And Coolness was achieved.

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Upon returning to Wisconsin for the ‘summer’ they were deployed to Columbus, Wisconsin to open an evacuation center/shelter for people affected by the July 13th 90-mile per hour winds. Two (states) plus two (disasters) really can equal ONE RED CROSS. To begin your own Red Cross adventure, please check here for volunteer opportunities.

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Beloit’s Late Night Hereos

By Carolyn Kuzuhara

When walls come tumbling down and dozens of residents are evacuated in the middle of the night, who comes to help at a moment’s notice? The American Red Cross is the answer.

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In Beloit, there was a wall that collapsed onto the Brittan House, a transitional housing facility, early in the morning. The Brittan House is located in downtown Beloit, the building is 140 years old and is home to 45 residents. The Beloit Fire Department was called to the scene and deemed the building unsafe for residents because the east side of the building was weakened from the collapse. The residents had to vacate the building for safety purposes. At this point, no one was injured and with safety being most important,a full-evacuation was ordered.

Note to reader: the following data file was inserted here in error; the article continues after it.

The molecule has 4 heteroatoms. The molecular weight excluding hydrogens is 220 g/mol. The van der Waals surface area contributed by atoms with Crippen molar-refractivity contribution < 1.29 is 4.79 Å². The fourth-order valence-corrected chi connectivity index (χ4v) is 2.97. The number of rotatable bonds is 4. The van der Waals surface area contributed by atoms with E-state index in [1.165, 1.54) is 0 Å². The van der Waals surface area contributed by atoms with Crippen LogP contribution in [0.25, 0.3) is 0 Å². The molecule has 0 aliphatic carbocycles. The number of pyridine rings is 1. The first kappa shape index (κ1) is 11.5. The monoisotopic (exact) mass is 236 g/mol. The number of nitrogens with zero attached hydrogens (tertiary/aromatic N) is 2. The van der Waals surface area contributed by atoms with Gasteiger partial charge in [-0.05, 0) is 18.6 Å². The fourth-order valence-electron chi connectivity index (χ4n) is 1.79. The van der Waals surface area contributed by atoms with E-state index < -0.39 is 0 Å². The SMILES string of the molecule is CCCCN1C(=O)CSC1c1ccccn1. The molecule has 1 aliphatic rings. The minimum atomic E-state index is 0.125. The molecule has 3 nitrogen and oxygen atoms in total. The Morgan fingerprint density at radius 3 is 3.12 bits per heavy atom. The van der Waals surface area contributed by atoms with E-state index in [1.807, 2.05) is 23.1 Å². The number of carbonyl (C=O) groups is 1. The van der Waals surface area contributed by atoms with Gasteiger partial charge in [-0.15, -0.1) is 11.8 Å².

Meanwhile, the local Red Cross responders arrived at the Brittan House while another team opened a shelter. The Beloit Transit System provided transportation from the Brittan House to the McLenegan Elementary School. With Memorandums of Understanding already in place with the Beloit School District, the shelter was ready upon the bus arrival. The Red Cross provided a place to rest, emotional support, hygiene kits and our health service professionals to fulfill health emergencies due to the stress of the situation.

The next morning, our team supplied a hot breakfast for the residents as they waited for the building to be deemed safe for residents to return. Thankfully, engineers and local officials deemed the building structurally sound. We then assisted residents back to their home. We are thankful for the Beloit Fire Department, Beloit School District and the Beloit Transit System for their collaborative efforts. This emergency situation highlights how our community works together to help their neighbors no matter what time it is.

See footage from the Regional CEO at the site of the wall collapse. 

Tom Mooney, Regional CEO, and Dan Stauffacher, McLenegan School Safety Coordinator

Tom Mooney, Regional CEO, and Dan Stauffacher, McLenegan School Safety Coordinator at the location of the shelter.

None of this would be possible without our 24-hour a day trained volunteers, partners and generous donators. To become involved and support the Red Cross in your community, please visit http://www.redcross.org.